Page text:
In August, an entity calling itself the “Shadow Brokers” took the security world by surprise by publishing what appears to be a portion of the NSA’s hacking toolset. Government investigators now believe that the Shadow Brokers stole the cache of powerful NSA network exploitation tools from a computer located outside of the NSA’s network where they had been left accidentally, according to Reuters. A new detail, published for the first time in yesterday’s Reuters report, is that the NSA learned about the accidental exposure at or near the time it happened. The exploits, which showed up on the Shadow Brokers’ site last month, target widely used networking products produced by Cisco and Fortinet and rely on significant, previously unknown vulnerabilities or “zero days” in these products. The government has not officially confirmed that the files originated with the NSA, but the Intercept used documents provided by Edward Snowden to demonstrate links between the NSA and the Equation Group, which produced the exploits.
The Reuters story provides a partial answer to the most important question about the Shadow Brokers leak: why did the NSA seemingly withhold its knowledge of the Cisco and Fortinet zero days, among others, from the vendors? According to unnamed government sources investigating the matter, an NSA employee or contractor mistakenly left the exploits on a remote computer about three years ago, and the NSA learned about that mistake soon after. Because the agency was aware that the exploits had been exposed and were therefore vulnerable to theft by outsiders, it “tuned its sensors to detect use of any of the tools by other parties, especially foreign adversaries with strong cyber espionage operations, such as China and Russia.” Apparently finding no such evidence, the NSA sat on the underlying vulnerabilities until the Shadow Brokers posted them publicly.
But the NSA’s overconfidence should disturb us, as security researcher Nicholas Weaver points out. The “sensors” mentioned by Reuters are likely a non-technical reference to monitoring of the Internet backbone by the NSA under such authorities as Section 702 and Executive Order 12333, which could act as a form of Network Intrusion Detection System (NIDS). (The Department of Homeland Security also operates an NIDS called Einstein specifically to monitor government networks.) But Weaver explains that at least some of the exploits, including those that affected Cisco and Fortinet products, appear not to lend themselves to detection by outside monitoring since they operate within a target’s internal network. In other words, the NSA’s confidence that its surveillance tools weren’t being used by other actors might have been seriously misplaced.
The NSA’s decision not to disclose the Cisco and Fortinet vulnerabilities becomes even more questionable in light of the fact that some of the specific products affected had been approved by the Department of Defense’s Unified Capabilities (UC) Approved Products List (APL), which identifies equipment that can be used in DoD networks:1
Under National Security Directive 42 [.pdf], NSA is tasked with securing “National Security Systems” against compromise or exploitation, a mission which was traditionally housed within the Information Assurance Directorate (IAD). The NSA is currently in the process of combining the “defensive” IAD with its “offensive” intelligence-gathering divisions, but high-level officials charged with information assurance have acknowledged the NSA’s defensive mission is more important than ever. Regardless of whether the mission of protecting National Security Systems is interpreted broadly or narrowly, the NSA’s failure to remedy defects in products used widely across the IT sector and apparently by the government, and even the DoD itself, is difficult to defend.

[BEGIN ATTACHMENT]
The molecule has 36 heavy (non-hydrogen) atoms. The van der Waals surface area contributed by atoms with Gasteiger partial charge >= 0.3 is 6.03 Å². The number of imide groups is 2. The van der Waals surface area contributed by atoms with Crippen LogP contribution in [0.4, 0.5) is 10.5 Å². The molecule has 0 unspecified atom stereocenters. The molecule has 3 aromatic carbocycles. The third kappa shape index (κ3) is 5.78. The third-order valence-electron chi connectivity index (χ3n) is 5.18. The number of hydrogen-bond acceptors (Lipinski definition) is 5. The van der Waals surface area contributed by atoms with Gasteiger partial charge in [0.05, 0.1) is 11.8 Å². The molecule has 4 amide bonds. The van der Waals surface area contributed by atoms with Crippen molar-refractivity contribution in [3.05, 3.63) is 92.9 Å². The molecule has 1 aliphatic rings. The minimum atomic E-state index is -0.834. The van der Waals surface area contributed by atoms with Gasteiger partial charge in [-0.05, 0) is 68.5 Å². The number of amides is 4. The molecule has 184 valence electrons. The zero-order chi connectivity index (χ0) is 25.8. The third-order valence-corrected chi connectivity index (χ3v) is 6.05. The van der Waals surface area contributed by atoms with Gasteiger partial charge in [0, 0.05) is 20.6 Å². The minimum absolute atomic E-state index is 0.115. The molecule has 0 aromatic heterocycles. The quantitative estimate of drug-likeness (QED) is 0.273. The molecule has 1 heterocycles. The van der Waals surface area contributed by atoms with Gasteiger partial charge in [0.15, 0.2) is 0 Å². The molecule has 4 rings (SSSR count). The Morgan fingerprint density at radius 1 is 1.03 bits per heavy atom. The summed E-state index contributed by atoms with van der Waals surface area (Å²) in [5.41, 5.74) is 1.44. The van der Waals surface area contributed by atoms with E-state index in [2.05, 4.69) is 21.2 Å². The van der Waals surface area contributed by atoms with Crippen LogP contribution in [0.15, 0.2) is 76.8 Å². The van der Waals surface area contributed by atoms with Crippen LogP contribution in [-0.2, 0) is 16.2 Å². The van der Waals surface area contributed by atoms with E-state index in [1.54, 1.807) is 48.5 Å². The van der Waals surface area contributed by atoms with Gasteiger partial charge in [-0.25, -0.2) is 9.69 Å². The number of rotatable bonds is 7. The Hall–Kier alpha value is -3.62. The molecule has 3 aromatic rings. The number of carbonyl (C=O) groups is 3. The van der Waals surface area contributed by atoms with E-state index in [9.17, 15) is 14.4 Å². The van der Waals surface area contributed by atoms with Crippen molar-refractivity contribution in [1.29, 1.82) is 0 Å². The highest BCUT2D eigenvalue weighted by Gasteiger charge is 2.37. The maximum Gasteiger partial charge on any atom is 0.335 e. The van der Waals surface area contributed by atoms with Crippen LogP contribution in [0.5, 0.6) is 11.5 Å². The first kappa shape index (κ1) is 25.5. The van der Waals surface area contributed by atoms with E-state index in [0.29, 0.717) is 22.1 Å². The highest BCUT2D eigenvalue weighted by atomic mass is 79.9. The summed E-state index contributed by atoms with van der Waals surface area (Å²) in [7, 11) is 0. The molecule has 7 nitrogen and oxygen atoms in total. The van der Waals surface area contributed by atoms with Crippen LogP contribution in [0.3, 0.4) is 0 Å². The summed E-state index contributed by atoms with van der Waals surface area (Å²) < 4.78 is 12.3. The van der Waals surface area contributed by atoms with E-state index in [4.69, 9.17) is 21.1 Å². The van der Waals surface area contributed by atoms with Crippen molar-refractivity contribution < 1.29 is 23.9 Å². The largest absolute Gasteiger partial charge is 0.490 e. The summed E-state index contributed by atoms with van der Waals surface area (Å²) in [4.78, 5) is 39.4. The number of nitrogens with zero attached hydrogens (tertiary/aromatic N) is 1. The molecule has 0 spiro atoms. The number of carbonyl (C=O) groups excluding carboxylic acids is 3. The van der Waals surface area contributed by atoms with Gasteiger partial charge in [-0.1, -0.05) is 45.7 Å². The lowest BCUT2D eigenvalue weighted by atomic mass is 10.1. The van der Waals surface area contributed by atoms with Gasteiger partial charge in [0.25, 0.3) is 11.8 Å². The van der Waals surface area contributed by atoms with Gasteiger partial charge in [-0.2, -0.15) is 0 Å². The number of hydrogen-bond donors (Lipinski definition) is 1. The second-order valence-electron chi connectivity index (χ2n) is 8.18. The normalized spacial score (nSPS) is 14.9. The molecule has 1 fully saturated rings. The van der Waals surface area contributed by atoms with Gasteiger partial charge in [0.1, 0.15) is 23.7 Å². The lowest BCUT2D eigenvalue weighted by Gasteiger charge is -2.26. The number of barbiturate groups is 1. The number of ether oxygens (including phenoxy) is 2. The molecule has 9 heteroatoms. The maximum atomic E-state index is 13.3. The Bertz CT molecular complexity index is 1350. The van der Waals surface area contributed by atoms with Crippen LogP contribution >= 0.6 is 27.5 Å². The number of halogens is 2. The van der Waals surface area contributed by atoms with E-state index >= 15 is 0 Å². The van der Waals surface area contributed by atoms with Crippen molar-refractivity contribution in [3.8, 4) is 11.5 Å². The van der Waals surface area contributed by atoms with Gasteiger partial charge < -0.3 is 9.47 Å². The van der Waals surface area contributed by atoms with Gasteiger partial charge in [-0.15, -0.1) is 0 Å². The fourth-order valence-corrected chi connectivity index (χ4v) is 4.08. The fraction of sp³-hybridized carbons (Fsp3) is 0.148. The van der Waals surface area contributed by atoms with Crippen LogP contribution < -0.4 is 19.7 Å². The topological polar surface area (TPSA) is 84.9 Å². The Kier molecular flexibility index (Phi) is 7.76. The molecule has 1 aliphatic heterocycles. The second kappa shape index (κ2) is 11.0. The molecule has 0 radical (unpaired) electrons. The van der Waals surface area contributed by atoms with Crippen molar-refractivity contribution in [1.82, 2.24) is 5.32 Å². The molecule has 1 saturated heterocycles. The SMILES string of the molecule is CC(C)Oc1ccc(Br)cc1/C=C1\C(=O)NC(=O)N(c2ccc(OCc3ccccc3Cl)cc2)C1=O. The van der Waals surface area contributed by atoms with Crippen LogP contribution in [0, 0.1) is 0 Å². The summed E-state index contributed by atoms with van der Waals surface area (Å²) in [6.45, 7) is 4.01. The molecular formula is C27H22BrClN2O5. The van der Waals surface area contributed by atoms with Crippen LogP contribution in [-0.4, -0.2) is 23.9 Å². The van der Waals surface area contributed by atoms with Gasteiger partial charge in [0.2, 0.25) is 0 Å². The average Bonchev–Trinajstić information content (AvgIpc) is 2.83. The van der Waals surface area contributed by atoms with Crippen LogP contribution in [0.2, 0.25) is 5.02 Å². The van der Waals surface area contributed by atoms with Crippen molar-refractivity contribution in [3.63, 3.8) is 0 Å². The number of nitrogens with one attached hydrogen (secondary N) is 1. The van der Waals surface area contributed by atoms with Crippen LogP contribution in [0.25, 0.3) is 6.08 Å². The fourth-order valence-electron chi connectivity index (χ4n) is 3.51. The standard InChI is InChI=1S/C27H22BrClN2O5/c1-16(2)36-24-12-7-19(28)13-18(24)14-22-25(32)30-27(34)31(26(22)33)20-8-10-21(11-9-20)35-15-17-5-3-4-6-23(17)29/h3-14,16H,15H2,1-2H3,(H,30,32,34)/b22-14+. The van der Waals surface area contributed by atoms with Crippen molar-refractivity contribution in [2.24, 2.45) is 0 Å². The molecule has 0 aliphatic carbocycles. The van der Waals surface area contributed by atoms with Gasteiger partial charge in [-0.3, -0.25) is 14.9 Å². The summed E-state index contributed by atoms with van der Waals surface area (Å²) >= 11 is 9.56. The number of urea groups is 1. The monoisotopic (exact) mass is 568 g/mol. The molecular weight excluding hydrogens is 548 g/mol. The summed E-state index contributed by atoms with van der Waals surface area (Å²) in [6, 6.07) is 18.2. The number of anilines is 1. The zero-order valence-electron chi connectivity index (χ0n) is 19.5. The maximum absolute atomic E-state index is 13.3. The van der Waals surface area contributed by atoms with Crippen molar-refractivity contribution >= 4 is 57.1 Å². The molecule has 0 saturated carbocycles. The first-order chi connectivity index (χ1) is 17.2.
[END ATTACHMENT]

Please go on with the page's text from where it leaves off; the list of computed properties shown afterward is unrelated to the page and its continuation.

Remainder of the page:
Above all, the Shadow Brokers story highlights the need for oversight of the government’s use of zero days. Right now, the decision whether to retain or disclose a vulnerability is theoretically governed by the Vulnerabilities Equities Process (VEP), a once-secret policy that EFF obtained in redacted form via a Freedom of Information Act lawsuit. But because the VEP isn’t binding on the government, as far as we can tell, it’s toothless. While we don’t know the exact considerations employed by the government in reaching a decision to withhold a zero day, several of the high-level considerations described by White House Cybersecurity Coordinator Michael Daniel in a blog post about the VEP seem highly relevant:
Even if NSA initially believed the specific vulnerabilities at issue in this case wouldn’t be discovered by others, its knowledge that the exploits had been left exposed should have changed that calculus. And if NSA knew specifically that the exploits had been stolen, it’s hard to think of a rationale where disclosure would still be outweighed by other considerations. Coincidentally, the NSA seems to have lost control of the Shadow Brokers exploits in 2013, during a fallow period for the VEP. Although the VEP was written in 2010, Michael Daniel told Wired that it was not “implemented to the full degree that it should have been” and was only “reinvigorated” in 2014.
We think lawmakers should be concerned with this story, and we encourage them to ask the NSA to explain exactly what happened. We think the government should be far more transparent about its vulnerabilities policy. A start would be releasing a current version of the VEP without redacting the decisionmaking process, the criteria considered, and the list of agencies that participate, as well as an accounting of how many vulnerabilities the government retains and for how long. After that, we urgently need to have a debate about the proper weighting of disclosure versus retention of vulnerabilities, and we should ensure that any policy that implements this decision is more than just a vague blog post or a document that lacks all “vigor.”